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Archive for May, 2019

ERISA Plaintiffs Continue Their Assault on Major Universities, but Every ERISA Fiduciary is Vulnerable

Posted on: May 15th, 2019

By: John H. Goselin II

Beginning in August 2016, the ERISA Plaintiffs’ Bar launched a concerted attack on more than 20 major universities across the country filing class action lawsuits for alleged violations of ERISA fiduciary duties under ERISA Section 404 and alleged participation in ERISA prohibited transactions under Section 406.

Each side has won significant victories. Duke University, the University of Chicago and Vanderbilt University have capitulated and are paying six and seven-figure class action settlements. The University of Rochester and Long Island University fought until the plaintiffs simply walked away earlier this year. Northwestern University, New York University, Washington University and the University of Pennsylvania won impressive victories at the motion to dismiss stage.

But the battle is never over at the district court level. The United States Court of Appeals for the Third Circuit has provided new life to the plaintiffs bringing suit against the University of Pennsylvania, albeit only for 2 of the 7 counts that were originally alleged. Sweda v University of Pennsylvania, 2019 U.S. App. LEXIS 13284 (No. 17-3244, May 2, 2019). Not only does this reversal present new risks for the University of Pennsylvania, but it may put a damper on lower courts willing to dismiss these class action lawsuits.

The Third Circuit rejected a per se rule that would protect plan fiduciaries who provide a “mix and range of investment options” to plan participants. Instead, the Third Circuit held that Plaintiff Sweda had plausibly alleged that the defendants had “failed to conform to the high standard required of plan fiduciaries [under ERISA Section 404(a)(1)]” by alleging that (i) the recordkeeping fees were 6-7 times greater than the fees paid by similar plans, (ii) defendants failed to solicit competitive bids for recordkeeping and other plan services or (iii) defendants failed to hire an independent consultant to assess the plan’s administrative costs. Furthermore, the University of Pennsylvania Plan maintained high-cost investment options with historically poor performance compared to available alternatives, particularly the ongoing use of retail mutual fund shares when lower-cost institutional shares were available, but never adopted by the plan.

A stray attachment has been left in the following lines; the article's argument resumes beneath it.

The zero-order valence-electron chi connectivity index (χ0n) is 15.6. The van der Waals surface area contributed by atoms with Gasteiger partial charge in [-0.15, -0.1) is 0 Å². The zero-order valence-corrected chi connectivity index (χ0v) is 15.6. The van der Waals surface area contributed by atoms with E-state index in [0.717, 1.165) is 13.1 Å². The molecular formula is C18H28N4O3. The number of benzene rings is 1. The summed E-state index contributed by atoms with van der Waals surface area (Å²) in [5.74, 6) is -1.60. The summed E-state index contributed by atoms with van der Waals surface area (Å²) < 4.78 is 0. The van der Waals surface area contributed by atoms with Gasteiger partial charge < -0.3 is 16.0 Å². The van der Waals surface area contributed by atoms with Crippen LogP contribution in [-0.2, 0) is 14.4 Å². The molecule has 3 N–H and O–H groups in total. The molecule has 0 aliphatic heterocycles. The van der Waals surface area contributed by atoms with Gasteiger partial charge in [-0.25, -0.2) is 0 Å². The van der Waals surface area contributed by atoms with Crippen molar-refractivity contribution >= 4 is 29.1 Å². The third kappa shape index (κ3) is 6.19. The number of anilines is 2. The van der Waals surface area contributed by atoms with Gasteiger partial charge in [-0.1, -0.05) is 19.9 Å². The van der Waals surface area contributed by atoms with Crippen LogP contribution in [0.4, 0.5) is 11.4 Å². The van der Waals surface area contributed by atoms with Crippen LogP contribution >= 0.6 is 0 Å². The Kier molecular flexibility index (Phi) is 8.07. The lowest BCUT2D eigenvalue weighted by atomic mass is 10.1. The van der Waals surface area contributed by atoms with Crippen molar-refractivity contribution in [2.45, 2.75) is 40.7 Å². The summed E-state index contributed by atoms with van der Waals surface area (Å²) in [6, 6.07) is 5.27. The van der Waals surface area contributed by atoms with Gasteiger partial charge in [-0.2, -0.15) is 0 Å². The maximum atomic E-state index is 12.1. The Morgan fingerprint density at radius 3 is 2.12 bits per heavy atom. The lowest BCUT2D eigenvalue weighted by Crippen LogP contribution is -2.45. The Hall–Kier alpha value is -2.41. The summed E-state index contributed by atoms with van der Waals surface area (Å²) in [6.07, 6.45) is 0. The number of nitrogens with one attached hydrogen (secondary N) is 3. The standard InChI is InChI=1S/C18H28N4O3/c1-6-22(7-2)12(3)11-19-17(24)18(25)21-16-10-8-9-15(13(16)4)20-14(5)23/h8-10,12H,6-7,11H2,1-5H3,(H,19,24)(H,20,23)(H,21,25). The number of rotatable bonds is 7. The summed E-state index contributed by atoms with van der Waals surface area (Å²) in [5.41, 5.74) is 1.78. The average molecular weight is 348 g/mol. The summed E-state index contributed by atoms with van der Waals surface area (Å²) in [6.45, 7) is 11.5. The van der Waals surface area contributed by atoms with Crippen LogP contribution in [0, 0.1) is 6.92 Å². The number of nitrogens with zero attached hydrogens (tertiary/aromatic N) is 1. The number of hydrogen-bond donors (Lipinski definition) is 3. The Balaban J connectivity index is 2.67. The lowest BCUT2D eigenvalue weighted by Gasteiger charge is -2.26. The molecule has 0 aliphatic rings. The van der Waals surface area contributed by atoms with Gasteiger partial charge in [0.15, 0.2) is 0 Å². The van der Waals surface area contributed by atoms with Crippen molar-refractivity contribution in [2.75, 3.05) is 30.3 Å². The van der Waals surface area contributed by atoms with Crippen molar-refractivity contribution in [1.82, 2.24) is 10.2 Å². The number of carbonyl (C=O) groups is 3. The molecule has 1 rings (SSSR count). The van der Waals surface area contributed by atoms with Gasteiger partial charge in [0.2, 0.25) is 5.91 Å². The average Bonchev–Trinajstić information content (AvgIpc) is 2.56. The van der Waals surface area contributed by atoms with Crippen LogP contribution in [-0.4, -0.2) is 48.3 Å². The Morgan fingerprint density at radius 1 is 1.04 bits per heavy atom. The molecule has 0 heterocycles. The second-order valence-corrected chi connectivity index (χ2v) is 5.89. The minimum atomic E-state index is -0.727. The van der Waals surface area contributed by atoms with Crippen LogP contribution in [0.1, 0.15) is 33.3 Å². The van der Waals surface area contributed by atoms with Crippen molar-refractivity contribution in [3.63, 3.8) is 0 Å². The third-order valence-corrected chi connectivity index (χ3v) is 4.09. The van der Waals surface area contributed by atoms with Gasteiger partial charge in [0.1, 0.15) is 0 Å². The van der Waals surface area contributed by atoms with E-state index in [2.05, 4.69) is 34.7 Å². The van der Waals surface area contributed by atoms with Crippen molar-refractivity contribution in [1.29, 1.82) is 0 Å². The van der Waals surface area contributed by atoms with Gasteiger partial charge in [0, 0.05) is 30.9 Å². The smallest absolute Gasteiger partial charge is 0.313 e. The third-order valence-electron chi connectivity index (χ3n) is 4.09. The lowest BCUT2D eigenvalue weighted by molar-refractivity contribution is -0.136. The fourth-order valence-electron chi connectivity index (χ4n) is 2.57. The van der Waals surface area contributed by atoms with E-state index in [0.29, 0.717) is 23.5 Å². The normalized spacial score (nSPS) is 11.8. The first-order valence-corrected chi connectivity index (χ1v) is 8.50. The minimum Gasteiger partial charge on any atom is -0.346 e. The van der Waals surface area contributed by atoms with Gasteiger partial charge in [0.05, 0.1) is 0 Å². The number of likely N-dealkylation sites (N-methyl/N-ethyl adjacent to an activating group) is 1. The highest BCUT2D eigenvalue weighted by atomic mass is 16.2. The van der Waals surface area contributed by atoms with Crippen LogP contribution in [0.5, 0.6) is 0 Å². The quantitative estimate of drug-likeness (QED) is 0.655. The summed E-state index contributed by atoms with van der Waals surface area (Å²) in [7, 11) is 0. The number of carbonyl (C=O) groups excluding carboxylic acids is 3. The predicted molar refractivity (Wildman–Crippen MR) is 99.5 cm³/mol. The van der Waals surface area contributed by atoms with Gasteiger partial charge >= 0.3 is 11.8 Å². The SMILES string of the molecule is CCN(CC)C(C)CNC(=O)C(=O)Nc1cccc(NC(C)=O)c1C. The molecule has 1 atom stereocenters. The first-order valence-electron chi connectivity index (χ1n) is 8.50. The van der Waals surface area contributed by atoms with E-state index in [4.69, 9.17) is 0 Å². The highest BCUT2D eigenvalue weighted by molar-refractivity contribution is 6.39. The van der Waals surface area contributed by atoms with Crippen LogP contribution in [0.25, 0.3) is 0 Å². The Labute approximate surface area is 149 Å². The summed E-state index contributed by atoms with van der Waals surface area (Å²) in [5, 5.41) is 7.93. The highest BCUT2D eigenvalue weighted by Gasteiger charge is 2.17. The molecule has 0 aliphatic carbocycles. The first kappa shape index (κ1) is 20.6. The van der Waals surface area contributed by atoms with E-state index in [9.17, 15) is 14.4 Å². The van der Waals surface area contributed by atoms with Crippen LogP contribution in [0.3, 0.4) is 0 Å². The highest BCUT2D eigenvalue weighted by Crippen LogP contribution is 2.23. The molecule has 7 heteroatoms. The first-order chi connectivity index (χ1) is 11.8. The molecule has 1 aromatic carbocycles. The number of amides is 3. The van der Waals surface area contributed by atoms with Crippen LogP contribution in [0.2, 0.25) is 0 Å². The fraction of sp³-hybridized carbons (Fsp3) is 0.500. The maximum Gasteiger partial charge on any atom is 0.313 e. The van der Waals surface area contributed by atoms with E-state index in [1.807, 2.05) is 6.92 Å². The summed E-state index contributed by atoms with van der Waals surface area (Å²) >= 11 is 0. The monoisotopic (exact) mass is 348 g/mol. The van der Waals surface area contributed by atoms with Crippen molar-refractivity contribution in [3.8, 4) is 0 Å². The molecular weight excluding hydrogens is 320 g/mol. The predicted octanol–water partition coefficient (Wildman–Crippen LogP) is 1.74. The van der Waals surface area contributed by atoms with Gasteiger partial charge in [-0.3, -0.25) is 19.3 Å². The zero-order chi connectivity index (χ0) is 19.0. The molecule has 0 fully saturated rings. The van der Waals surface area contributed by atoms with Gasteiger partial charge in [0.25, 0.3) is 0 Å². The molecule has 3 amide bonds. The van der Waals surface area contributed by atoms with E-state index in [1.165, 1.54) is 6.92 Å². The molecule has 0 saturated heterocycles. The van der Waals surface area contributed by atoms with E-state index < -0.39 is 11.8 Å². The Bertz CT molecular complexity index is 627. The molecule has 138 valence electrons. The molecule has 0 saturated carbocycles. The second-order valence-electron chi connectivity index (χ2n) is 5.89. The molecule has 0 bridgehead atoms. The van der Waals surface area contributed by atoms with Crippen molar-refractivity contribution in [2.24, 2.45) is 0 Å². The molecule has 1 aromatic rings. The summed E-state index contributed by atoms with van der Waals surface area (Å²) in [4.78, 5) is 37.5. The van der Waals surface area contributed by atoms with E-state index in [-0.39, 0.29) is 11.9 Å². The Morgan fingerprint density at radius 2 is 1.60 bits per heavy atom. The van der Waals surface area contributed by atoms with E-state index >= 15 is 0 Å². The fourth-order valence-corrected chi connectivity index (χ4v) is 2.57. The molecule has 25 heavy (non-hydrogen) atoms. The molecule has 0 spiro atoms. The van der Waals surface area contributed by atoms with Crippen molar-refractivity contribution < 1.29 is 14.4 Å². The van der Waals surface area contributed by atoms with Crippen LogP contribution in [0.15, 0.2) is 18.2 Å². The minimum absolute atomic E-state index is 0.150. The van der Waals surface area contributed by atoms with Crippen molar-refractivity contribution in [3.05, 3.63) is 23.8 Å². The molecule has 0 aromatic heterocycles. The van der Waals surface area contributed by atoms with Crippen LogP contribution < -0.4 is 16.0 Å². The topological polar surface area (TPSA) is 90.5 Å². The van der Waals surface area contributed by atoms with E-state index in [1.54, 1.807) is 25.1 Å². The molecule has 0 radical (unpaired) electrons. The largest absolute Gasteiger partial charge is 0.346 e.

It is important to note that the claims being asserted against the universities apply to every business that maintains a 401(k) plan, or other ERISA investment plan, for their employees. The employer as a plan sponsor and the named and functional fiduciaries administering the plan will be held to the “prudent man” standard of care which requires all plan fiduciaries to exercise “the skill, care, prudence, and diligence under the circumstances then prevailing that a prudent man acting in a like capacity and familiar with such matters would use in the conduct of an enterprise of a like character and with like aims.”

In short, the structure and administration of an ERISA plan must be continually reviewed, evaluated and modified to reflect the prevailing better/best practices. Plan sponsors and individual fiduciaries should develop a process of continuing and ongoing education regarding (i) what is expected of ERISA fiduciaries and (ii) the available options in the market place. Furthermore, plan fiduciaries must have a documented process pursuant to which they periodically evaluate the ERISA plan(s) for which they are responsible and make changes when necessary and appropriate.

Once the ERISA Plaintiffs’ Bar is done with the universities, they will be looking for their next targets.